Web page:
- Medicare cuts would threaten almost one in every seven hospitals. About "15 percent of Part A providers would become unprofitable within the 10-year projection period."
- Overall access to care for seniors would go down. Because of the law's payment reductions, "providers for whom Medicare constitutes a substantive portion of their business could find it difficult to remain profitable and, absent legislative intervention, might end their participation in the program.
- 7.4 million people will lose access to Medicare Advantage plans. Enrollment in MA plans will be cut in half (from its projected level of 14.8 million under the current law to 7.4 million under the new law).
- False advertising: The new "Medicare Tax" doesn't go to Medicare. "Despite the title of this tax, this provision is unrelated to Medicare; in particular, the revenues generated by the tax on unearned income are not allocated to the Medicare trust funds."
- False advertising: Budgetary double-counting does not improve Medicare's solvency. Medicare cuts "cannot be simultaneously used to finance other federal outlays (such as the coverage expansions) and to extend the [life of the Medicare] trust fund, despite the appearance of this result from the respective accounting conventions."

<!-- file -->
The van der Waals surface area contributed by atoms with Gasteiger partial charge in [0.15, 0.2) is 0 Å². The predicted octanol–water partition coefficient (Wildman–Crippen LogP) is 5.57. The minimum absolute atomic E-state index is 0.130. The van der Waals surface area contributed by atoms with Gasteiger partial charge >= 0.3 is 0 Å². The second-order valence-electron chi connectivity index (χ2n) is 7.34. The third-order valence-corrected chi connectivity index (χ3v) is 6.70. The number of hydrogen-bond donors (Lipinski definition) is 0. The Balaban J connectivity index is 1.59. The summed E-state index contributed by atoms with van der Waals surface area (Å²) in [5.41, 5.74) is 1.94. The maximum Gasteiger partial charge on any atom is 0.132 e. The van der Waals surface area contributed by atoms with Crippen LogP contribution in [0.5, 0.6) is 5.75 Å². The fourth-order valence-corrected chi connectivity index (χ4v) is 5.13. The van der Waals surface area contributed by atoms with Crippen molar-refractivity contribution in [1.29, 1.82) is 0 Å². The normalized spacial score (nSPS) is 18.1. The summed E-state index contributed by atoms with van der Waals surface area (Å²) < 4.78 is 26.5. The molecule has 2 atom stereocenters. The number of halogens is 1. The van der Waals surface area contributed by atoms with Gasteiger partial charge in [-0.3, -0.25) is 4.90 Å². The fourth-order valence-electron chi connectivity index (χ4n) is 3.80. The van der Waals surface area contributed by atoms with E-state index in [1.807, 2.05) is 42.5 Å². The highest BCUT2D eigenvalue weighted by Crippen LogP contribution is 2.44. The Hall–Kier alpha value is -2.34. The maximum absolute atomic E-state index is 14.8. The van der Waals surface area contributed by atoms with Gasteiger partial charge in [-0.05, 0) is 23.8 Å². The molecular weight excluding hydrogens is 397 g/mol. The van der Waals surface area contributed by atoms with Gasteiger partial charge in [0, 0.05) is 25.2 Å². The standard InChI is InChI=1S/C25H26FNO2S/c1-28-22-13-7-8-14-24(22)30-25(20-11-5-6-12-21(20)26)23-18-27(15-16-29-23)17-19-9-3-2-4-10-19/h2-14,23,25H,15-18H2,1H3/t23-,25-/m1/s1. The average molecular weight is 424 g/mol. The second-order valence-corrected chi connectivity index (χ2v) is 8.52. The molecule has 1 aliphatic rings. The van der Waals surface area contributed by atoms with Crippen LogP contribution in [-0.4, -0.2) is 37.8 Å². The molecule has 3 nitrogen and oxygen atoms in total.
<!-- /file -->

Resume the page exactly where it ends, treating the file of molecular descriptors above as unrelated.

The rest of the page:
- The new long-term care insurance plan (CLASS Act) is unsound. The program faces "a significant risk of failure" because the high costs will attract sicker people and lead to low participation.
- The promise to those with pre-existing conditions is unfunded. "By 2011 and 2012 the initial $5 billion in Federal funding for [high risk pools] would be exhausted, resulting in substantial premium increases to sustain the program."
- The law does almost nothing to limit actual fraud and abuse. The fraud provisions in the law will save only about two percent of $47 billion in suspect claims.
Wednesday, April 28, 2010
Tuesday, April 27, 2010
Friday, April 16, 2010
Saturday, April 10, 2010
California's $500-billion pension time bomb